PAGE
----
J. C. S. Files

No. 1263
Memorandum by the British Chiefs of Staff
top secret
C. C. S. 877/4

Basic Objectives, Strategy, and Policies

1.
We have considered the latest proposals of the United States Chiefs of Staff in C. C. S. 877/2.1 In the attached schedule we have set out in one column the document as proposed by the United States Chiefs of Staff, together with the amendments which we should like to see introduced. In the right-hand column we set out our comments.
2.
The document, as far as paragraph 6, covers presently known military requirements. Against the possibility that additional military requirements may emerge which might conflict with presently accepted civil shipping programmes, it is considered desirable to add a further paragraph in the terms set out in paragraph 7.
3.
We recommend that the Combined Chiefs of Staff adopt the basic objectives, strategy, and policies as amended in the attached, and incorporate them in the final report of the Terminal Conference.
[Enclosure]
top secret
Memorandum by United States Chiefs of Staff With Proposed Amendments by British Chiefs of Staff Comments by British Chiefs of Staff
i. over-all objective
1. In conjunction with other Allies to bring about at the earliest possible date the unconditional surrender of Japan.
ii. over-all strategic concept for the prosecution of the war
2. In cooperation with other Allies to establish and maintain, as necessary, military control of Germany and Austria.
3. In cooperation with other Allies to bring about at the earliest possible date the defeat of Japan by: lowering Japanese ability and will to resist by establishing sea and air blockades, conducting intensive air bombardment, and destroying Japanese air and naval strength; invading and seizing objectives in the Japanese home islands as the main effort; conducting such operations against objectives in other than the Japanese home islands as will contribute to the main effort; establishing absolute military control of Japan; and liberating Japanese occupied territory if required. We fully agree that the first priority should be given to the main operations against the Japanese Islands.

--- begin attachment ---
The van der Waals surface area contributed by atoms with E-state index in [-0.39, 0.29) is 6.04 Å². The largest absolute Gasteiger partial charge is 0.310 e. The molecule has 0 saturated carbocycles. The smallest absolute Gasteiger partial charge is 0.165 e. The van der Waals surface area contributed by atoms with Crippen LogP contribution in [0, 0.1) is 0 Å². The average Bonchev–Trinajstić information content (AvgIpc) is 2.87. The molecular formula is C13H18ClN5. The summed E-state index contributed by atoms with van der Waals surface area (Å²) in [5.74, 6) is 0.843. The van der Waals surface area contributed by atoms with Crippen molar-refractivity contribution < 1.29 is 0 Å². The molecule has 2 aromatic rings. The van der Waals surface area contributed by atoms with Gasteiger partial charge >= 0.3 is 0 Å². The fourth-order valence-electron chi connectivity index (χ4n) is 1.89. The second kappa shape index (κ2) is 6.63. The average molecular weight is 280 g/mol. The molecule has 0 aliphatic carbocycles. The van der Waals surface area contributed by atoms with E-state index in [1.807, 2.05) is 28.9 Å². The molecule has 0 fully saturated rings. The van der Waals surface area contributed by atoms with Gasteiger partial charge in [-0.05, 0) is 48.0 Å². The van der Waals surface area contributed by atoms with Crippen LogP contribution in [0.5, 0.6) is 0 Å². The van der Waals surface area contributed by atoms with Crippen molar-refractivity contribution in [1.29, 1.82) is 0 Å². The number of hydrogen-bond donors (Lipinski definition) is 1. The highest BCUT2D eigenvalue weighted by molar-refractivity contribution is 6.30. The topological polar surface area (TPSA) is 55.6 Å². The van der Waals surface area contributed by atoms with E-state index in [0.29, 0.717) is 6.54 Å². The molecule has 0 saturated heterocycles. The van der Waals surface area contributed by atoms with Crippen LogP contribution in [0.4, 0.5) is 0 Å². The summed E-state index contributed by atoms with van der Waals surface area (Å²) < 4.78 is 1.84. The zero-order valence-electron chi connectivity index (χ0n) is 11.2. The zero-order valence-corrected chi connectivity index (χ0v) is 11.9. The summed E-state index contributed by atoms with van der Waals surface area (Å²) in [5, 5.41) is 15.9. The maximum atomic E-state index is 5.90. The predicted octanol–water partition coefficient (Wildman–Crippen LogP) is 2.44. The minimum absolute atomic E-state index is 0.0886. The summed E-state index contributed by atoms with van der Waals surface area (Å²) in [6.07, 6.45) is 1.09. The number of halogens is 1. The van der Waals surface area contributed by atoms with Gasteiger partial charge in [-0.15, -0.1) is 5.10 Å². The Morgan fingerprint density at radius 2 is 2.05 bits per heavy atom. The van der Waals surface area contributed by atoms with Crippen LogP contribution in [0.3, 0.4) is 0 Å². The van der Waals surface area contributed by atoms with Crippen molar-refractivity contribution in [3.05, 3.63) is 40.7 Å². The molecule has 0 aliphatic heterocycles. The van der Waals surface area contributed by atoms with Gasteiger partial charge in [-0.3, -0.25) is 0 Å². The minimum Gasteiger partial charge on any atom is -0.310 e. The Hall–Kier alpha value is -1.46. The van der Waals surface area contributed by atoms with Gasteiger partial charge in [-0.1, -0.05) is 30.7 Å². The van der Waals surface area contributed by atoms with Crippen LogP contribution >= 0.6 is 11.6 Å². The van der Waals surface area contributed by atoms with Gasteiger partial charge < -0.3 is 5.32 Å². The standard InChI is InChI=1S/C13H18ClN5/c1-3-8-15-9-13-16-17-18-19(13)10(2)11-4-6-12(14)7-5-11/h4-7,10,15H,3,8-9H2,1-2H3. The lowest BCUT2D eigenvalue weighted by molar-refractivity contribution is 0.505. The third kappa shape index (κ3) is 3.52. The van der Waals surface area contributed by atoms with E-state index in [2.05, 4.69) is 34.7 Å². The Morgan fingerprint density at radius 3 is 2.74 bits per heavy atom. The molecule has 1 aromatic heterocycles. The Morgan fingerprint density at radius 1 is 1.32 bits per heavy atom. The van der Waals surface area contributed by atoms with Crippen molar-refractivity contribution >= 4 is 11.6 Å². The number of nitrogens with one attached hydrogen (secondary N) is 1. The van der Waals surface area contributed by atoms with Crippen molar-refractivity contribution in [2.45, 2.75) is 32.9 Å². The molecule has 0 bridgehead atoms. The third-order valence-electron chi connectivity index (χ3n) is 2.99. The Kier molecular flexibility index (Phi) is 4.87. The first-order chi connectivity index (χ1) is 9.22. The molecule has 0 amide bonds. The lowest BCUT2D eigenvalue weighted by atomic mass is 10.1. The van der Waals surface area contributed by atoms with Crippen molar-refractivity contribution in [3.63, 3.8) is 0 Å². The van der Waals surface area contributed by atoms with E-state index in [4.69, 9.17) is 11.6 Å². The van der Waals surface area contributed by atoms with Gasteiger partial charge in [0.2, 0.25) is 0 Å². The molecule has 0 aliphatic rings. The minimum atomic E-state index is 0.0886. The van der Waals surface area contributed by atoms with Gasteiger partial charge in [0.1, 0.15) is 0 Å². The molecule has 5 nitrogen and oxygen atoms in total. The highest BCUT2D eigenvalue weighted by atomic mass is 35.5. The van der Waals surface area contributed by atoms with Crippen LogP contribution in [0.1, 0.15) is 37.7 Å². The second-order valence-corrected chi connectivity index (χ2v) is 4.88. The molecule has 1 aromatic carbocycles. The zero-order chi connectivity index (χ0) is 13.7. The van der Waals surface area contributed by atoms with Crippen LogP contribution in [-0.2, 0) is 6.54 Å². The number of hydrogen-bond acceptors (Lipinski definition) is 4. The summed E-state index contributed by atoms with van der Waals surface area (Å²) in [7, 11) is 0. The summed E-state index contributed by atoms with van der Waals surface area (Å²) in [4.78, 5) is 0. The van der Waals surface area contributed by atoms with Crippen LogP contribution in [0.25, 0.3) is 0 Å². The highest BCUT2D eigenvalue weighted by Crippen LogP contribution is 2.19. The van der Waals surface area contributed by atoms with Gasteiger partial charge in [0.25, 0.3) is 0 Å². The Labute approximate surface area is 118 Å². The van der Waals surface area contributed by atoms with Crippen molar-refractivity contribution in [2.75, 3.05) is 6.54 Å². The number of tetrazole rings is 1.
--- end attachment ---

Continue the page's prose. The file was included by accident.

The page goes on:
We trust, however, that other operations in the Outer Zone, which will achieve the secondary object of evicting the Japanese from all occupied territories, will receive the fullest possible consideration.
[Page 1301]iii. basic undertakings and policies for the prosecution of the war

4. The following basic undertakings are considered fundamental to the prosecution of the war:—

  • *a. Maintain the security of the Western Hemisphere and the British Commonwealth.
  • b. Maintain the war-making capacity of the United States and the British Isles in so far as it is connected with the prosecution of this war.

a. Maintain the security and war-making capacity of the Western Hemisphere and the British Commonwealth as necessary for the fulfillment of the strategic concept.

b. c. Support the war-making capacity of our forces, in all areas, with first priority given to those forces in or destined for combat areas.

c. d. Maintain vital overseas lines of communication.

The wording of paragraph 4 b. as proposed by the United States Chiefs of Staff does not allow for the maintenance of the war-making capacity of such countries as Canada, India or Australia, all of which are making an important contribution towards the prosecution of the war. War-making capacity cannot be confined solely to that required for the defeat of Japan since it is also necessary to meet the requirements for military control of Germany and Austria as stated in the overall strategic concept for the prosecution of the war.